John takes the story as a sort of parable for Jesus. The Children of Israel were afflicted by a deadly disease, they looked at the one raised up on the pole, that turned their thoughts to God and he healed them. Sin is the deadly disease that afflicts us, that leads us to certain death. When we look to Jesus, raised high on the cross, we come to God for healing from sin and restoration to eternal life. John talks of Jesus being lifted up on the cross. John uses exactly the same words to talk of Jesus being lifted up to glory at his father’s right hand following his resurrection. The cross and the ascension and glorification are inextricably linked. Jesus could not have been glorified without being crucified. Jesus was glorified by being crucified. Without the cross there is no crown. 


“That whoever believes in him may have eternal life.” There’s enough in this verse for several sermons, so let me just give a few brief thoughts. Believing in him could be very vague. I think there are a number of strands to what it means. It means believing in the love of God, believing in the will and desire of God to forgive us and restore us to fellowship with him, believing that Jesus is truly the son of God, God incarnate, believing in what Jesus said and did, and then crucially taking that and acting upon it. Belief is not simply intellectual assent, it must translate into a life of obedience. 


Eternal life is the life of God himself. It is not life in eternity, it is life both now and then. In this life the key marker of eternal life is peace. Peace with God, peace with our fellow men, peace with life itself, peace with ourselves. And all of that points us to an even greater peace, it reminds us that everything in this mortal life is only a shadow of the life to come, a foretaste of all that is yet to be.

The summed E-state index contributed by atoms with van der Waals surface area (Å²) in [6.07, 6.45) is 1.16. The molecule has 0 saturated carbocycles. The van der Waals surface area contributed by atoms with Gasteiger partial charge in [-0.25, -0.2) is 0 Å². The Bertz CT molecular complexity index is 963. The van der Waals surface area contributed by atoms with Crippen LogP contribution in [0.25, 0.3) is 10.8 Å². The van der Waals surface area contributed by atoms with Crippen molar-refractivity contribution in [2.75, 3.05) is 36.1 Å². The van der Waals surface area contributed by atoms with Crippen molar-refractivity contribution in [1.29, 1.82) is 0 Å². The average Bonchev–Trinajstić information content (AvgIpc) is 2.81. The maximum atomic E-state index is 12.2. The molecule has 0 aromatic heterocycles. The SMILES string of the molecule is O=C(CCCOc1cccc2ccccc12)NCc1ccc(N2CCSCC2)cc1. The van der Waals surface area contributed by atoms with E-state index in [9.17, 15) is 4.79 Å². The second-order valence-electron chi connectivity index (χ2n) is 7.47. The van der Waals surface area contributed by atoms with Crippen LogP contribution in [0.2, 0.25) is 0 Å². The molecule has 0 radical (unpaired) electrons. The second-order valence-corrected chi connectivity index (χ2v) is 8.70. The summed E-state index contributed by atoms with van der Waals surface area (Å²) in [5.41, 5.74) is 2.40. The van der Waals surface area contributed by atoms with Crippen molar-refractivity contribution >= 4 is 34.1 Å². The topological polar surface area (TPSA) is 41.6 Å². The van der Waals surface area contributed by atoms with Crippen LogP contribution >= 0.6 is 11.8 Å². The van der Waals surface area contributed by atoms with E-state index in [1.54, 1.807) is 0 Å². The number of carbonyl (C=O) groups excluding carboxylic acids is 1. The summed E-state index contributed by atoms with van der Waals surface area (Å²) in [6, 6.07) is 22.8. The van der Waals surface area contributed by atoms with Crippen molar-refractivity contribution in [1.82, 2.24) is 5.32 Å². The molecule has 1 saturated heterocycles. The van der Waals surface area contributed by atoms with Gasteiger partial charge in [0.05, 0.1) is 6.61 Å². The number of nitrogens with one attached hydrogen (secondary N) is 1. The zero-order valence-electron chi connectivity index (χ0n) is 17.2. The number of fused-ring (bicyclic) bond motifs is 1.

That leads us into the famous verse 16: “for God so loved the world that he gave his only son, that everyone who believes in him may not perish but may have eternal life.”


Let me give you three things to reflect on from that verse. Firstly it tells us that the initiative in salvation lies with God. God reached out to the world and sent his Son to save us from sin and death. Sometimes Christianity is presented in such a way that it sounds as if God has to be pacified, persuaded to forgive. Sometimes the picture is of a stern, angry, unforgiving God and a gentle Jesus. Sometimes it seems as if Jesus did something to change the attitude of God. But read it again and you will discover these are all false pictures. God took the initiative to seek and save the lost by coming down and walking amongst us. I’ve often heard people talk about being saved as if they have done something wonderful for God, and God should almost be grateful to them. It is God who reaches out to us, and all we can do, all we need do is say yes to him.